LAHORE: The chief of Punjab’s books and curriculum regulatory authority on Sunday denied allegations of inappropriate online activity, terming it “a social media hack”.
Punjab Curriculum and Textbook Board (PCTB) Managing Director Rai Manzoor Hussain Nasir issued a statement through his Twitter account in which he said he fired least 10 employees he claimed were involved in “corruption” and “security breaches on my personal Twitter account”.
Nasir said he was “accused of liking an immoral picture on Twitter and also of making inappropriate comments on photographs” after he banned at least 100 books on July 23.
“I deny these allegations emphatically and maintain that I have been the victim of a social media hack. I am making every effort to secure my social media accounts going forward,” he added.
He said that the PCTB under him had formed 30 committees to review a wide range of books.
‘Attempt at character assassination’
“The 100 books that have been banned contain blasphemous, objectionable content that is anti-Pakistan,” Nasir said, adding that the publishers of the said books had not obtained the required no objection certificate (NOC).
“Also during the past few days, I have dismissed 10 staff members in my office who had been found guilty of corruption,” he stated, adding that he shared the update as he believed it “to be connected to security breaches on my personal Twitter account”.
Terming the questionable activity on his Twitter account as an “obvious attempt at character assassination”, he said he would continue leading the PCTB responsibly.
‘High moral standards’
“The affected book publishers have the right to rectify the errors in the banned books and resubmit them to the PCTB in order to apply for a NOC if they wish to publish these books in the country.
“I have worked tirelessly as a civil servant for 27 years and remain committed to high moral standards as demonstrated through my track record in government,” he added further.
In another tweet prior to that, he had issued similar comments, claiming he was subjected to a “character assassination” which was done “in response to” his decision to ban the 100 books.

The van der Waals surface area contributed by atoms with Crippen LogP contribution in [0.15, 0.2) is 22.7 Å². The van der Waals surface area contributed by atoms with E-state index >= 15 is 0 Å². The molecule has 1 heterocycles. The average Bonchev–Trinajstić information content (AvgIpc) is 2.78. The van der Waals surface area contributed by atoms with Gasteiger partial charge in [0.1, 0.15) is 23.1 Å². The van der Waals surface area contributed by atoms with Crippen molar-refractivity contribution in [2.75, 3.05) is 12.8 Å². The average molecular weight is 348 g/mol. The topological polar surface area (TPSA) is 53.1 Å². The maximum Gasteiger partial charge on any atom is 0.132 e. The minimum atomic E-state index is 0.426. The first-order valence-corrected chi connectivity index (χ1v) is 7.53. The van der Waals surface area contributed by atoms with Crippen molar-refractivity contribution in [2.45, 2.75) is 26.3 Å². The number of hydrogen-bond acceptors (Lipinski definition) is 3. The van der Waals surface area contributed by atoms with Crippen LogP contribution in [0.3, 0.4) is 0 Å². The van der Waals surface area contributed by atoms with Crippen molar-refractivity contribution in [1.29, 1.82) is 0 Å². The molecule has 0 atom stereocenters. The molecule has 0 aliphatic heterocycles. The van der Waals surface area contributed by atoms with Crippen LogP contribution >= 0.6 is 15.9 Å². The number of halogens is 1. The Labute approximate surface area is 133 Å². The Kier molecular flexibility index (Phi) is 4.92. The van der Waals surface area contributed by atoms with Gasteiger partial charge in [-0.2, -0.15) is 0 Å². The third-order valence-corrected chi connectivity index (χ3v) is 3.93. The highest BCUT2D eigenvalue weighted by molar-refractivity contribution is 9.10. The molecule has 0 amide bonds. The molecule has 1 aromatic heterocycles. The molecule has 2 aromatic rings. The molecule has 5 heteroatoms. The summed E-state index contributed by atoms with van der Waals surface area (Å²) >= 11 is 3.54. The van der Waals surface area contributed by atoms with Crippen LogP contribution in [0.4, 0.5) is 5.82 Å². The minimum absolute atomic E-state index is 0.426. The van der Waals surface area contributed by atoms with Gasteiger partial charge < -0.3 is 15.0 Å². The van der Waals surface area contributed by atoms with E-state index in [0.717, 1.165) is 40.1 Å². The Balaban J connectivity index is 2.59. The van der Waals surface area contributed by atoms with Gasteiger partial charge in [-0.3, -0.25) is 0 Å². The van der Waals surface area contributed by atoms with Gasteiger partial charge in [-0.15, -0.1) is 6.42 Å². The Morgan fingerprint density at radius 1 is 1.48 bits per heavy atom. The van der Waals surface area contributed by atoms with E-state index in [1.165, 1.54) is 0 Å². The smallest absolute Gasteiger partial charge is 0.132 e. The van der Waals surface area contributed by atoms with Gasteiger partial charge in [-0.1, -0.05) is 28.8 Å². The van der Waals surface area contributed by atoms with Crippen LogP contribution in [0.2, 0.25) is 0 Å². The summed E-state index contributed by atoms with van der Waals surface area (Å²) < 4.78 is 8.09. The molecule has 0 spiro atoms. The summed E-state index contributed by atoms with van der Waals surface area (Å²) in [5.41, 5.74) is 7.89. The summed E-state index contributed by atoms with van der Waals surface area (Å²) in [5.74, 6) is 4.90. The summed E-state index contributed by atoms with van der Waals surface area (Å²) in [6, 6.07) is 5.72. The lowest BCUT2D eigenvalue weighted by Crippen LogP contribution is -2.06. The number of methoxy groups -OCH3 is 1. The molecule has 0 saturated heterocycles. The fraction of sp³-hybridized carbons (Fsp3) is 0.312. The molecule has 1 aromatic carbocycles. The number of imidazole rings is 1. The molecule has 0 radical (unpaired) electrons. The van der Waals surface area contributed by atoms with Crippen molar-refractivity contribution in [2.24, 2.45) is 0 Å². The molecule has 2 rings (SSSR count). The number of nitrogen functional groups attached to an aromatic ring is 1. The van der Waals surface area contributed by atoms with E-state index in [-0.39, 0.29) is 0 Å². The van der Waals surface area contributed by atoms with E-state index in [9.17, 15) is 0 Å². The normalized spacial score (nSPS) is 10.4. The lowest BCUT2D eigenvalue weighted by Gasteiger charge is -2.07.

“Respect is given by god and no immoral person can snatch it away,” he had added then.
‘Thousands of textbooks can be banned’
Speaking to Geo.tv earlier, Nasir had said his teams were “currently examining over 10,000 books being taught in private schools” and that “the banned textbooks could be in thousands once we are done.”
The official rationalised his actions with the Punjab Curriculum and Textbook Board Act, 2015, which was passed during the tenure of the previous provincial government. According to Section 10 of the Act, an author is required to seek approval from the Board prior to publishing their book.
It further gives the Board power to ban a publication which contains “anything repugnant to the injunctions of Islam, or contrary to the integrity, defence or security of Pakistan or any part of Pakistan, public order or morality.”
‘Can even register a police complaint’
“The law was already there but for the last four years no one was doing anything,” Nasir told Geo.tv. “So when I was appointed to the Board, in February, I decided to take action.”
“Whatever I am doing, I am doing under the law,” Nasir said, adding: “If you want to teach a child about numbers use the picture of a goat or a pigeon. Why do you need to show a pig?”
“The parameteres in the law are very clear about what can and cannot be published. So what is there to explain? I can even register a police complaint against a person who does not comply.”
According to a July 24 report on The News, the PCTB MD had banned 100 books being taught in private schools for carrying blasphemous and anti-Pakistan content.
While addressing a press conference, Nasir had said the PCTB initiated a critical review of 10,000 books being taught by private schools across the province and at least 100 books by 31 publishers — including Oxford and Cambridge — for blasphemous, immoral, and anti-Pakistan content had been banned in the first phase.
The official had said it was sad that nobody checked these books earlier and or had any idea what children were being taught in private schools against hefty fees.
Pakistan, Nasir had said, was portrayed as an inferior country to India while Azad Jammu and Kashmir (AJK) was also shown as part of India in maps in some of these books. Instead of including sayings of Quaid-e-Azam Muhammad Ali Jinnah and Allama Iqbal, one of the books carried sayings of Mahatma Gandhi and some unknown people, he had added.
Explaining further why the books were banned, he had said mathematical counting concepts were explained using pictures of pigs in one. Another book, by Cambridge, tried to promote crime and violence among the students on the basis of unemployment in the country, he had added.
Nasir had also warned that cases would be registered against publishers for violating the provisions of the Punjab Curriculum and Textbook Board Act, 2015.